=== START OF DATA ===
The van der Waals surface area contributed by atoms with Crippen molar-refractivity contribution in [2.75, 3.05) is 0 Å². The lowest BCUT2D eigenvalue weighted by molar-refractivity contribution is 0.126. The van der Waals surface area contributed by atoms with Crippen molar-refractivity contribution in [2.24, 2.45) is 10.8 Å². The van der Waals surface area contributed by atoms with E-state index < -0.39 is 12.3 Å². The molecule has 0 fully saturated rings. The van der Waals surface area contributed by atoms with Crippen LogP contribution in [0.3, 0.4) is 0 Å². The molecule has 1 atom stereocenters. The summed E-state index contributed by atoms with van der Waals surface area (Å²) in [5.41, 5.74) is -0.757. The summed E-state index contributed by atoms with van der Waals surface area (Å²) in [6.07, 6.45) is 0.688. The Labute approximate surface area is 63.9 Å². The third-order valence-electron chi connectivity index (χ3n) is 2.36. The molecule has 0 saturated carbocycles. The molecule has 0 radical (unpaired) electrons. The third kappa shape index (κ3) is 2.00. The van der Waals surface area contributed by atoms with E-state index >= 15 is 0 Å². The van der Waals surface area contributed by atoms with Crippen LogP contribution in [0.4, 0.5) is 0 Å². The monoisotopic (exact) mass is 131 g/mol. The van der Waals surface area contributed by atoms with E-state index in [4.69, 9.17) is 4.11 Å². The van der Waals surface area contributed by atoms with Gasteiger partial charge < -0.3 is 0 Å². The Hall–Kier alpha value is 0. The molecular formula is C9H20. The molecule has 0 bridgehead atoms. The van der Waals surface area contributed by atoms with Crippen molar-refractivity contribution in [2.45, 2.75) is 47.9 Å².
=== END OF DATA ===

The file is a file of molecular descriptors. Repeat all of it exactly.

The van der Waals surface area contributed by atoms with Crippen molar-refractivity contribution in [2.75, 3.05) is 0 Å². The lowest BCUT2D eigenvalue weighted by molar-refractivity contribution is 0.126. The van der Waals surface area contributed by atoms with Crippen molar-refractivity contribution in [2.24, 2.45) is 10.8 Å². The van der Waals surface area contributed by atoms with E-state index < -0.39 is 12.3 Å². The molecule has 0 fully saturated rings. The van der Waals surface area contributed by atoms with Crippen LogP contribution in [0.3, 0.4) is 0 Å². The molecule has 1 atom stereocenters. The summed E-state index contributed by atoms with van der Waals surface area (Å²) in [5.41, 5.74) is -0.757. The summed E-state index contributed by atoms with van der Waals surface area (Å²) in [6.07, 6.45) is 0.688. The Labute approximate surface area is 63.9 Å². The third-order valence-electron chi connectivity index (χ3n) is 2.36. The molecule has 0 saturated carbocycles. The molecule has 0 radical (unpaired) electrons. The third kappa shape index (κ3) is 2.00. The van der Waals surface area contributed by atoms with E-state index >= 15 is 0 Å². The van der Waals surface area contributed by atoms with Crippen LogP contribution in [0.4, 0.5) is 0 Å². The monoisotopic (exact) mass is 131 g/mol. The van der Waals surface area contributed by atoms with E-state index in [4.69, 9.17) is 4.11 Å². The van der Waals surface area contributed by atoms with Gasteiger partial charge < -0.3 is 0 Å². The Hall–Kier alpha value is 0. The molecular formula is C9H20. The molecule has 0 bridgehead atoms. The van der Waals surface area contributed by atoms with Crippen molar-refractivity contribution in [2.45, 2.75) is 47.9 Å².